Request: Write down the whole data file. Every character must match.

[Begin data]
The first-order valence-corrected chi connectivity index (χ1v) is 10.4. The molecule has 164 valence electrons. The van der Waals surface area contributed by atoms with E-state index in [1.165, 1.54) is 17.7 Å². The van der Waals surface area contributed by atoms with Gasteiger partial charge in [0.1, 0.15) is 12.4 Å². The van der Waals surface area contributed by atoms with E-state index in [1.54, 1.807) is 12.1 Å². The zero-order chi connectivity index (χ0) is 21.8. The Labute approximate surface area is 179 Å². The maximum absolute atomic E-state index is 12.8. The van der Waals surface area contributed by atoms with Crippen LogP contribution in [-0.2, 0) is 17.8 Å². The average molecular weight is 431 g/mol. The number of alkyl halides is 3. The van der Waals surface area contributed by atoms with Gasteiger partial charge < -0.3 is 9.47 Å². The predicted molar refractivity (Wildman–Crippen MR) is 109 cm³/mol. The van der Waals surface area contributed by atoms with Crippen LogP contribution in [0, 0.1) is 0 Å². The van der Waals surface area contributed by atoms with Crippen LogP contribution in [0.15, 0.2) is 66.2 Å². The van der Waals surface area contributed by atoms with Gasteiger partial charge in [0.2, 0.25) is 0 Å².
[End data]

The first-order valence-corrected chi connectivity index (χ1v) is 10.4. The molecule has 164 valence electrons. The van der Waals surface area contributed by atoms with E-state index in [1.165, 1.54) is 17.7 Å². The van der Waals surface area contributed by atoms with Gasteiger partial charge in [0.1, 0.15) is 12.4 Å². The van der Waals surface area contributed by atoms with E-state index in [1.54, 1.807) is 12.1 Å². The zero-order chi connectivity index (χ0) is 21.8. The Labute approximate surface area is 179 Å². The maximum absolute atomic E-state index is 12.8. The van der Waals surface area contributed by atoms with Crippen LogP contribution in [-0.2, 0) is 17.8 Å². The average molecular weight is 431 g/mol. The number of alkyl halides is 3. The van der Waals surface area contributed by atoms with Gasteiger partial charge < -0.3 is 9.47 Å². The predicted molar refractivity (Wildman–Crippen MR) is 109 cm³/mol. The van der Waals surface area contributed by atoms with Crippen LogP contribution in [0, 0.1) is 0 Å². The van der Waals surface area contributed by atoms with Crippen LogP contribution in [0.15, 0.2) is 66.2 Å². The van der Waals surface area contributed by atoms with Gasteiger partial charge in [0.2, 0.25) is 0 Å².